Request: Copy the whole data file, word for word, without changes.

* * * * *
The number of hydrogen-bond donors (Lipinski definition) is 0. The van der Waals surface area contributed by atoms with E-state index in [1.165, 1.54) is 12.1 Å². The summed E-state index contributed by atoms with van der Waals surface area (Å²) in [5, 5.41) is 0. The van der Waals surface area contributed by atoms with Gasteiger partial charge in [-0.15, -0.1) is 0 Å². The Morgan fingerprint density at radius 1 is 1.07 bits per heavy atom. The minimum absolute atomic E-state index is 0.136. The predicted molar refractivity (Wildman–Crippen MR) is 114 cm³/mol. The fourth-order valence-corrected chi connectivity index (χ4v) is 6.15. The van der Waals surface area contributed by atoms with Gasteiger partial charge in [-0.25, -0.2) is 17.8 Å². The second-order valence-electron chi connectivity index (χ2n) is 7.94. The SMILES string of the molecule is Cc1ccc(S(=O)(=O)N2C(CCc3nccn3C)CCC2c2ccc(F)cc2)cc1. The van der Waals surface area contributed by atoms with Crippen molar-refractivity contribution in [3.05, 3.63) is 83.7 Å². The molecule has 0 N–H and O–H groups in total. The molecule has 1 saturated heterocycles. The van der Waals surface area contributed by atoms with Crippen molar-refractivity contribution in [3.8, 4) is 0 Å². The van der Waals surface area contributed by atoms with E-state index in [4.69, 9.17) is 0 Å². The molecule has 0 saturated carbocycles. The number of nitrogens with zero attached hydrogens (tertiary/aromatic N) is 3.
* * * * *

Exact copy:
The number of hydrogen-bond donors (Lipinski definition) is 0. The van der Waals surface area contributed by atoms with E-state index in [1.165, 1.54) is 12.1 Å². The summed E-state index contributed by atoms with van der Waals surface area (Å²) in [5, 5.41) is 0. The van der Waals surface area contributed by atoms with Gasteiger partial charge in [-0.15, -0.1) is 0 Å². The Morgan fingerprint density at radius 1 is 1.07 bits per heavy atom. The minimum absolute atomic E-state index is 0.136. The predicted molar refractivity (Wildman–Crippen MR) is 114 cm³/mol. The fourth-order valence-corrected chi connectivity index (χ4v) is 6.15. The van der Waals surface area contributed by atoms with Gasteiger partial charge in [-0.25, -0.2) is 17.8 Å². The second-order valence-electron chi connectivity index (χ2n) is 7.94. The SMILES string of the molecule is Cc1ccc(S(=O)(=O)N2C(CCc3nccn3C)CCC2c2ccc(F)cc2)cc1. The van der Waals surface area contributed by atoms with Crippen molar-refractivity contribution in [3.05, 3.63) is 83.7 Å². The molecule has 0 N–H and O–H groups in total. The molecule has 1 saturated heterocycles. The van der Waals surface area contributed by atoms with Crippen molar-refractivity contribution in [3.8, 4) is 0 Å². The van der Waals surface area contributed by atoms with E-state index in [4.69, 9.17) is 0 Å². The molecule has 0 saturated carbocycles. The number of nitrogens with zero attached hydrogens (tertiary/aromatic N) is 3.